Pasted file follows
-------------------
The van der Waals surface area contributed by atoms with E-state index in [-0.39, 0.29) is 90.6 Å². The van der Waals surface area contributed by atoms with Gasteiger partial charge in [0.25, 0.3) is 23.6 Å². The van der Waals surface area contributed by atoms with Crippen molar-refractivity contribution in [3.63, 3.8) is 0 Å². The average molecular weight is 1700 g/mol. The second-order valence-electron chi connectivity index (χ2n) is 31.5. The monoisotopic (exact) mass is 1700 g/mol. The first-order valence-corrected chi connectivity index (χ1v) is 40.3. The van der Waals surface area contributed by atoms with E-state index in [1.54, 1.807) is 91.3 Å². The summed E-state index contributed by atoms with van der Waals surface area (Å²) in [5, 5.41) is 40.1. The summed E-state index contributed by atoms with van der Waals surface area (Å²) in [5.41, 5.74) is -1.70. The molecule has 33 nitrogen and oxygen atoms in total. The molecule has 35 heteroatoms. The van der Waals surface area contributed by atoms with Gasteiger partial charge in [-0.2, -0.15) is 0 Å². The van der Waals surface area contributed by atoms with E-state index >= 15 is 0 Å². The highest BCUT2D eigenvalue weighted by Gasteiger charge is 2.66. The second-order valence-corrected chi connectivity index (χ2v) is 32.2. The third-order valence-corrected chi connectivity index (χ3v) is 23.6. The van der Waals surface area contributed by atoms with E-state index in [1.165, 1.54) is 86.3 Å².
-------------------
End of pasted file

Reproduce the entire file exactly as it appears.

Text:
The van der Waals surface area contributed by atoms with E-state index in [-0.39, 0.29) is 90.6 Å². The van der Waals surface area contributed by atoms with Gasteiger partial charge in [0.25, 0.3) is 23.6 Å². The van der Waals surface area contributed by atoms with Crippen molar-refractivity contribution in [3.63, 3.8) is 0 Å². The average molecular weight is 1700 g/mol. The second-order valence-electron chi connectivity index (χ2n) is 31.5. The monoisotopic (exact) mass is 1700 g/mol. The first-order valence-corrected chi connectivity index (χ1v) is 40.3. The van der Waals surface area contributed by atoms with E-state index in [1.54, 1.807) is 91.3 Å². The summed E-state index contributed by atoms with van der Waals surface area (Å²) in [5, 5.41) is 40.1. The summed E-state index contributed by atoms with van der Waals surface area (Å²) in [5.41, 5.74) is -1.70. The molecule has 33 nitrogen and oxygen atoms in total. The molecule has 35 heteroatoms. The van der Waals surface area contributed by atoms with Gasteiger partial charge in [-0.2, -0.15) is 0 Å². The van der Waals surface area contributed by atoms with E-state index >= 15 is 0 Å². The highest BCUT2D eigenvalue weighted by Gasteiger charge is 2.66. The second-order valence-corrected chi connectivity index (χ2v) is 32.2. The third-order valence-corrected chi connectivity index (χ3v) is 23.6. The van der Waals surface area contributed by atoms with E-state index in [1.165, 1.54) is 86.3 Å².